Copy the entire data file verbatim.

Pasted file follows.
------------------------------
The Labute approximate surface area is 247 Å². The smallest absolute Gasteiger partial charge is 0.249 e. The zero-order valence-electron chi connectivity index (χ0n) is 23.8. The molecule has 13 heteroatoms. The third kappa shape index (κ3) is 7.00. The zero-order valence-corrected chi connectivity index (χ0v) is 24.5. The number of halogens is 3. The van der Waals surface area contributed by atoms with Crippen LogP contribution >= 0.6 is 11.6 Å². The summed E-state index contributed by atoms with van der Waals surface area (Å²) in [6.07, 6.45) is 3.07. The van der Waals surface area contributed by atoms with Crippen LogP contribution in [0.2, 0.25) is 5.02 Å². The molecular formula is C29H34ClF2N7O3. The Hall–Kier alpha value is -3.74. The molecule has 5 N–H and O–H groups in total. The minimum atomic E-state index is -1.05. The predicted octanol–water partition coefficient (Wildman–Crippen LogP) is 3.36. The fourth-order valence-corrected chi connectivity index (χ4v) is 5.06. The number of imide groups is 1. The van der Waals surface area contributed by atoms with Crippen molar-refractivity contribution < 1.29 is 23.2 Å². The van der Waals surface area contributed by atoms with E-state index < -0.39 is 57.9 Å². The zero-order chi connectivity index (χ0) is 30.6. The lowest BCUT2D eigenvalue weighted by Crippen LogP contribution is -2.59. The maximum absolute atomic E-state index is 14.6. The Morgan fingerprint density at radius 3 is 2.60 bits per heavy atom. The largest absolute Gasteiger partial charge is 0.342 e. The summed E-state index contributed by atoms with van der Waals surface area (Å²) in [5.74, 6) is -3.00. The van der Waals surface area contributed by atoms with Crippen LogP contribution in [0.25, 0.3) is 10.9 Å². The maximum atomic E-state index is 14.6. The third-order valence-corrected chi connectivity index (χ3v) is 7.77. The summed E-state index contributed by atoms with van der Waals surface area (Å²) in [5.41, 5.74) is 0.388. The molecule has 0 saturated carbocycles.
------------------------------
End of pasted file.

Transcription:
The Labute approximate surface area is 247 Å². The smallest absolute Gasteiger partial charge is 0.249 e. The zero-order valence-electron chi connectivity index (χ0n) is 23.8. The molecule has 13 heteroatoms. The third kappa shape index (κ3) is 7.00. The zero-order valence-corrected chi connectivity index (χ0v) is 24.5. The number of halogens is 3. The van der Waals surface area contributed by atoms with Crippen LogP contribution >= 0.6 is 11.6 Å². The summed E-state index contributed by atoms with van der Waals surface area (Å²) in [6.07, 6.45) is 3.07. The van der Waals surface area contributed by atoms with Crippen LogP contribution in [0.2, 0.25) is 5.02 Å². The molecular formula is C29H34ClF2N7O3. The Hall–Kier alpha value is -3.74. The molecule has 5 N–H and O–H groups in total. The minimum atomic E-state index is -1.05. The predicted octanol–water partition coefficient (Wildman–Crippen LogP) is 3.36. The fourth-order valence-corrected chi connectivity index (χ4v) is 5.06. The number of imide groups is 1. The van der Waals surface area contributed by atoms with Crippen molar-refractivity contribution < 1.29 is 23.2 Å². The van der Waals surface area contributed by atoms with E-state index < -0.39 is 57.9 Å². The zero-order chi connectivity index (χ0) is 30.6. The lowest BCUT2D eigenvalue weighted by Crippen LogP contribution is -2.59. The maximum absolute atomic E-state index is 14.6. The Morgan fingerprint density at radius 3 is 2.60 bits per heavy atom. The largest absolute Gasteiger partial charge is 0.342 e. The summed E-state index contributed by atoms with van der Waals surface area (Å²) in [5.74, 6) is -3.00. The van der Waals surface area contributed by atoms with Crippen LogP contribution in [0.25, 0.3) is 10.9 Å². The maximum atomic E-state index is 14.6. The third-order valence-corrected chi connectivity index (χ3v) is 7.77. The summed E-state index contributed by atoms with van der Waals surface area (Å²) in [5.41, 5.74) is 0.388. The molecule has 0 saturated carbocycles.